My best teacher was probably one of my first PE teachers at Durlston Court, Kirsty Melin. I was quite young when I went there - I was just seven. I was a boarder and she lived in the school.
I remember wanting to do what she was doing. She was a young teacher - she must have been in her twenties - and she was just quite fun. I can't remember what bedtime was, but it must have been about 8pm, and I used to watch her from the window out running on the athletics track. She gave a lot of time to us boarders. Even when my parents were back in the UK and we were just day children, she was very kind to us. She went beyond what she had to do as a teacher.
I wanted to go to boarding school. My brothers were there and I was left on my own. I was the annoying little sister who wanted to do what her brothers were doing. My grandfather lived in the town where we were at school, so we saw family every weekend, but it was nice to have someone like Kirsty who would give you the time of day. Usually, parents would do that every morning and night, but in a boarding school the relationship with teachers is hard to describe. I suppose a lot of it is parenting, except they have to do it with hundreds of children.
I had done a lot of sport already. My parents encouraged us to swim, we had played rugby and done lots of sailing with the family, but the core sports I did at school were really influenced by Kirsty. Athletics was the big one I started there and I loved it all the way through school until I was in my teens.
At Durlston Court, if you were in the top group you did sport every day but if you weren't you took part in different activities, like cooking. I got into the top sports group before a lot of other children my age, because I didn't want to be stuck in a classroom sewing.
Someone who influenced me a lot in my teenage years was my house tutor at Gordonstoun, Lesley Tattersall. She was great at telling me to ignore the background noise and get on with what I wanted to do. If you were playing sport, you got the weekend off school. I played everything and would give everything a go. I was not necessarily good at all of them, but my classmates predicted I would get to the Olympics one day - they just didn't know what I would be doing. (In Stanning's yearbook for her leaving year, she is predicted as "1st Olimpic Gold Winner".)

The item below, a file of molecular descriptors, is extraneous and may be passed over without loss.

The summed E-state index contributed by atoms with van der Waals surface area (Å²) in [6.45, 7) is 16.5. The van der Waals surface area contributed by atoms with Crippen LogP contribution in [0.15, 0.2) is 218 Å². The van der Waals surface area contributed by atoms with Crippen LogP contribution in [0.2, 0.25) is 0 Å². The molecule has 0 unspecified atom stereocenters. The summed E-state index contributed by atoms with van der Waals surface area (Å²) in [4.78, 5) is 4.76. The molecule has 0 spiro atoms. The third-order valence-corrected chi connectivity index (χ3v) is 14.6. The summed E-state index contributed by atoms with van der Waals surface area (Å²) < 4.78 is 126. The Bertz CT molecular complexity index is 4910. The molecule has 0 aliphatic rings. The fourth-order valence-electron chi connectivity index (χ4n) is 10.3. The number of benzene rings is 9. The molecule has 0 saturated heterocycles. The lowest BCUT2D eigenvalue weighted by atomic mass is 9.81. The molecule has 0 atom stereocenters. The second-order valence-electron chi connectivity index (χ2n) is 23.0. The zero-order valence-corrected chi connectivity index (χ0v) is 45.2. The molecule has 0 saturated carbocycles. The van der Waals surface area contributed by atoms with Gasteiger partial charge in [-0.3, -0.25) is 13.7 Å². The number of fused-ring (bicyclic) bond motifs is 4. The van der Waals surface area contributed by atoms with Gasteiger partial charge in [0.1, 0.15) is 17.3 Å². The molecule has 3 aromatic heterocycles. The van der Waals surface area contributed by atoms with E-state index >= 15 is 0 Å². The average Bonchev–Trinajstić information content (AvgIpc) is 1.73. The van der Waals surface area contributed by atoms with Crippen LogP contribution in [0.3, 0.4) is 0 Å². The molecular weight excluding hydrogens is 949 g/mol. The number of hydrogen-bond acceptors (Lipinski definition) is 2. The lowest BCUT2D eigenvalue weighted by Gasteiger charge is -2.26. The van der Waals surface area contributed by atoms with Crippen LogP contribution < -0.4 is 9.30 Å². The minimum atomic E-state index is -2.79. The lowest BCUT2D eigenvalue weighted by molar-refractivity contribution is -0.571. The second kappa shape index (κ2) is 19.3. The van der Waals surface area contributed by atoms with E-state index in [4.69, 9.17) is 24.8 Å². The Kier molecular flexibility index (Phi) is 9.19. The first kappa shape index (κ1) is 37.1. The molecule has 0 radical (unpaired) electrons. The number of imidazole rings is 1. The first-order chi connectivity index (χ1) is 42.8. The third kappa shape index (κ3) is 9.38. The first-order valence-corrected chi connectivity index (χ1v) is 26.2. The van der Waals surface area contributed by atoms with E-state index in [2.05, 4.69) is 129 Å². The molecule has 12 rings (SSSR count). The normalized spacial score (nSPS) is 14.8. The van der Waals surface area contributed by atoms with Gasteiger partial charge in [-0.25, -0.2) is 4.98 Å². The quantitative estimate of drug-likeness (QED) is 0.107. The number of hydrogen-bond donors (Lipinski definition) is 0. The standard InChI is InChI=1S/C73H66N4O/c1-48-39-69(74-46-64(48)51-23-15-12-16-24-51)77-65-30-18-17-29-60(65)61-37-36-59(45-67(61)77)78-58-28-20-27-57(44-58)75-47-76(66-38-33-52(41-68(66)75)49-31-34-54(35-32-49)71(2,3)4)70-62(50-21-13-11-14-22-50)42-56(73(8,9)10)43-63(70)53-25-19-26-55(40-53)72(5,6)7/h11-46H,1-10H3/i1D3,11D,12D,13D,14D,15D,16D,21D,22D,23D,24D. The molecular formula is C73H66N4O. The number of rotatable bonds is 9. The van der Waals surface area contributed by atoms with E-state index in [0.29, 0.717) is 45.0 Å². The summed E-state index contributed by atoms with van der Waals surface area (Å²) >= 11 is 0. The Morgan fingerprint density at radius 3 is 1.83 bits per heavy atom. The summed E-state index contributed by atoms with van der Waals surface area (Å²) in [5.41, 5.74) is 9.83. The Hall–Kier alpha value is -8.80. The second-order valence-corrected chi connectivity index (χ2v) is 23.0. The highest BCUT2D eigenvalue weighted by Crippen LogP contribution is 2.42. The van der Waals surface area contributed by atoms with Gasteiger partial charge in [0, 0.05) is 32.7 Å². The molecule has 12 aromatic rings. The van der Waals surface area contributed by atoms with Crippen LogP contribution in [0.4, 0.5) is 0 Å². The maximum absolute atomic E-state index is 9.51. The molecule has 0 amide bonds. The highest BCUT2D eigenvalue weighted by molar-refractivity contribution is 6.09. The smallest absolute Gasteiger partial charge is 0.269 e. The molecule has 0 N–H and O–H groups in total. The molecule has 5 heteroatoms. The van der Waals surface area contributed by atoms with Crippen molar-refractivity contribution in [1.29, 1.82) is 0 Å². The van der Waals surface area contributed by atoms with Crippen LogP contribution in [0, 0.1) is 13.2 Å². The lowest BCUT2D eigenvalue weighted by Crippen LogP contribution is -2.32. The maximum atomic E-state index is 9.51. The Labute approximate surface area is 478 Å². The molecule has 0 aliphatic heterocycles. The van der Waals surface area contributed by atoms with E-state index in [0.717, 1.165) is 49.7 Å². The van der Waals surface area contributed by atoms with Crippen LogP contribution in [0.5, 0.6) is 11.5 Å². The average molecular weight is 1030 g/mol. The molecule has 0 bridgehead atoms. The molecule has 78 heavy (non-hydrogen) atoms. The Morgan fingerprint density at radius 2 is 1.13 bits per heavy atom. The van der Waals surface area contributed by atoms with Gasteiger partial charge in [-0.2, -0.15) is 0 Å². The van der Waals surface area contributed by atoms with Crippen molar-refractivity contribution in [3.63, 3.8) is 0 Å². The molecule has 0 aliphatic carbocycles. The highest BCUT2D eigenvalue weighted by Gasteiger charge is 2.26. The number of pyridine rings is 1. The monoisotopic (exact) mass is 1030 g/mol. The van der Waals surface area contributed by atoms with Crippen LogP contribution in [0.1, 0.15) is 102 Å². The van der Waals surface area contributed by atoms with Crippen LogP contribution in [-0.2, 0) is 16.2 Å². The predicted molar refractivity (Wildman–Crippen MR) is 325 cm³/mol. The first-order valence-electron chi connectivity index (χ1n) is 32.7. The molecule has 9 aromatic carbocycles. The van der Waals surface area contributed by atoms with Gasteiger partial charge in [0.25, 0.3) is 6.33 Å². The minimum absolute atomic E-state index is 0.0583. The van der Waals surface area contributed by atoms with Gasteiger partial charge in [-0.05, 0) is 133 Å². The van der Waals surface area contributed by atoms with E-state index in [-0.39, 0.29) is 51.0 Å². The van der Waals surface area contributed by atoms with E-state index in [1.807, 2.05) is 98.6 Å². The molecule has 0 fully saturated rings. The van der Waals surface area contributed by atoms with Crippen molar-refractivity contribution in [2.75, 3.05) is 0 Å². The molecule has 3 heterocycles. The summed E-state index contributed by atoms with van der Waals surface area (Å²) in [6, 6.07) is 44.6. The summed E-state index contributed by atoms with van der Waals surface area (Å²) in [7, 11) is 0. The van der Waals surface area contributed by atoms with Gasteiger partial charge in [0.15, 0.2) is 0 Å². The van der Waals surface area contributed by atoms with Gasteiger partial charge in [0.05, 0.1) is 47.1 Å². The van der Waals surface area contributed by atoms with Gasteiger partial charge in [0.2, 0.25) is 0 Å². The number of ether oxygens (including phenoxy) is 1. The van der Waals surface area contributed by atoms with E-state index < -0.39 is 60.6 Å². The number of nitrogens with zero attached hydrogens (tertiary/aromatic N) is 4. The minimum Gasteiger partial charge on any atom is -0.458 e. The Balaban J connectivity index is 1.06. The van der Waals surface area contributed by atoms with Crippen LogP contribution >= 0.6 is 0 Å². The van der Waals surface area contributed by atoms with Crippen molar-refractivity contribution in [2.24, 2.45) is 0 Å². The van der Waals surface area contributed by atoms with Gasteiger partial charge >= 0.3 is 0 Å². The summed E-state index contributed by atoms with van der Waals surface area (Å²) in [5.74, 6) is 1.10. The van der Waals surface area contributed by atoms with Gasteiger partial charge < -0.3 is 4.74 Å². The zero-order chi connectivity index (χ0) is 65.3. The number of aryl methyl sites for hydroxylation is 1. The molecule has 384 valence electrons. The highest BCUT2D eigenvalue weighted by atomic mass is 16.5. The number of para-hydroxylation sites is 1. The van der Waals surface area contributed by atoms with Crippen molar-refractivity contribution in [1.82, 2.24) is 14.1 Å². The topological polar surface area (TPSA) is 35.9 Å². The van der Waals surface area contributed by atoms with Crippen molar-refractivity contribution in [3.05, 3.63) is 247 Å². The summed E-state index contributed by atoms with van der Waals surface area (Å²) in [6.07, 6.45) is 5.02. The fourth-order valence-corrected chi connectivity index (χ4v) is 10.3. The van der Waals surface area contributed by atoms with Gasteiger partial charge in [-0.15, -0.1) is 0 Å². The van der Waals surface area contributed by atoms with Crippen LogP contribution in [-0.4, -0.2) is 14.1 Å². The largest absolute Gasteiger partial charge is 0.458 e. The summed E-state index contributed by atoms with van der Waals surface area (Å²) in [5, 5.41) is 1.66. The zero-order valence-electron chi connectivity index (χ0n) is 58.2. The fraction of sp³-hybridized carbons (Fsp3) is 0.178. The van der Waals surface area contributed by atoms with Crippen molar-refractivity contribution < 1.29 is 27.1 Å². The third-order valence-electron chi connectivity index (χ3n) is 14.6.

I started rowing when I was at university. By the time I left school my main sports were swimming, athletics and hockey and I wanted to try something new. People had said I should give rowing a go because it's useful if you're tall and have long arms - which I do. Also, when I went to university I wanted to join one of the more sociable clubs and rowing was the most social, so I suppose I almost joined for the wrong reasons.
I know I've been fortunate and had a lot of opportunity, but I've also said "yes" to a lot of things. Occasionally, friends will say: "When did you last just sit down and hang out?" But in the past few years, the answer to that question has been "quite a lot". When you get to an elite level in sport, recovery is one of the largest parts of training.
I'm due back at work next month and, in terms of rowing, I've not decided if I'll try and carry on and manage the two together. I'll have to sit down with my boss.
Heather Stanning won the first gold medal of the London 2012 Olympics and the first ever British Olympic gold in women's rowing with Helen Glover in the coxless pair. She was talking to Emma Seith
Born: 1985, Somerset
Education: Various schools then Durlston Court, Hampshire; Aberlour House, Moray; Gordonstoun, Moray; University of Bath; the Royal Military Academy Sandhurst
Career: Commissioned from Sandhurst into the Royal Artillery in August 2008. Now a captain in 32nd Regiment Royal Artillery.